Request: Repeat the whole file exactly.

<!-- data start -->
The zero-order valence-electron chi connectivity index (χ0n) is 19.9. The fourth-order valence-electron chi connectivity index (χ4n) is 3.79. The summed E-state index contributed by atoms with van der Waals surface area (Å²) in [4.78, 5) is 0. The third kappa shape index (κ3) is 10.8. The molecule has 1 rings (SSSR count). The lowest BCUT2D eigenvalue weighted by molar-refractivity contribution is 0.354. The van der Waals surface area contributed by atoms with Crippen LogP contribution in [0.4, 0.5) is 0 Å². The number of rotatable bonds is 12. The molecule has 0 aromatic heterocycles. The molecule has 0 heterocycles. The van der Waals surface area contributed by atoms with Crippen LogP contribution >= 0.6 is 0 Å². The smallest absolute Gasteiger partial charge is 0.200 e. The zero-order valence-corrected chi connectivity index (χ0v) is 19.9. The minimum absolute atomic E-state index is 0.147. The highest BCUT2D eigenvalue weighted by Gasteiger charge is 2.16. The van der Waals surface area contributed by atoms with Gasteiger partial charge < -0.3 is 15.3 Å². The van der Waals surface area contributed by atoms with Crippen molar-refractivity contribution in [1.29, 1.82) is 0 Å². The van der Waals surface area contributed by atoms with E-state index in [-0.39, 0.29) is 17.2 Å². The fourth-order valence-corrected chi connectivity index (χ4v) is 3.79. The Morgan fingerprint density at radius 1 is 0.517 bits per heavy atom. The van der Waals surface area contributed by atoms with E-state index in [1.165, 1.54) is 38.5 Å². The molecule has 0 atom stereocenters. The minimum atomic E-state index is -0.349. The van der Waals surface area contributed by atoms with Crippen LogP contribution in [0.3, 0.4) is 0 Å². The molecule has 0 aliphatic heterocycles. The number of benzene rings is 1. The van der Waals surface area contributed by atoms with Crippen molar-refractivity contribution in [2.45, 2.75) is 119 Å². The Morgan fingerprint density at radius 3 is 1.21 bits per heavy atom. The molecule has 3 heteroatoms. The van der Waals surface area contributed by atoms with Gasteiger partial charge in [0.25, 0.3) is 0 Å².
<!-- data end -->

The zero-order valence-electron chi connectivity index (χ0n) is 19.9. The fourth-order valence-electron chi connectivity index (χ4n) is 3.79. The summed E-state index contributed by atoms with van der Waals surface area (Å²) in [4.78, 5) is 0. The third kappa shape index (κ3) is 10.8. The molecule has 1 rings (SSSR count). The lowest BCUT2D eigenvalue weighted by molar-refractivity contribution is 0.354. The van der Waals surface area contributed by atoms with Crippen LogP contribution in [0.4, 0.5) is 0 Å². The number of rotatable bonds is 12. The molecule has 0 aromatic heterocycles. The molecule has 0 heterocycles. The van der Waals surface area contributed by atoms with Crippen LogP contribution >= 0.6 is 0 Å². The smallest absolute Gasteiger partial charge is 0.200 e. The zero-order valence-corrected chi connectivity index (χ0v) is 19.9. The minimum absolute atomic E-state index is 0.147. The highest BCUT2D eigenvalue weighted by Gasteiger charge is 2.16. The van der Waals surface area contributed by atoms with Gasteiger partial charge < -0.3 is 15.3 Å². The van der Waals surface area contributed by atoms with Crippen molar-refractivity contribution in [1.29, 1.82) is 0 Å². The van der Waals surface area contributed by atoms with E-state index in [-0.39, 0.29) is 17.2 Å². The fourth-order valence-corrected chi connectivity index (χ4v) is 3.79. The Morgan fingerprint density at radius 1 is 0.517 bits per heavy atom. The van der Waals surface area contributed by atoms with E-state index in [1.165, 1.54) is 38.5 Å². The molecule has 0 atom stereocenters. The minimum atomic E-state index is -0.349. The van der Waals surface area contributed by atoms with Crippen LogP contribution in [0.3, 0.4) is 0 Å². The molecule has 0 aliphatic heterocycles. The number of benzene rings is 1. The van der Waals surface area contributed by atoms with Crippen molar-refractivity contribution in [2.45, 2.75) is 119 Å². The Morgan fingerprint density at radius 3 is 1.21 bits per heavy atom. The molecule has 3 heteroatoms. The van der Waals surface area contributed by atoms with Gasteiger partial charge in [0.25, 0.3) is 0 Å².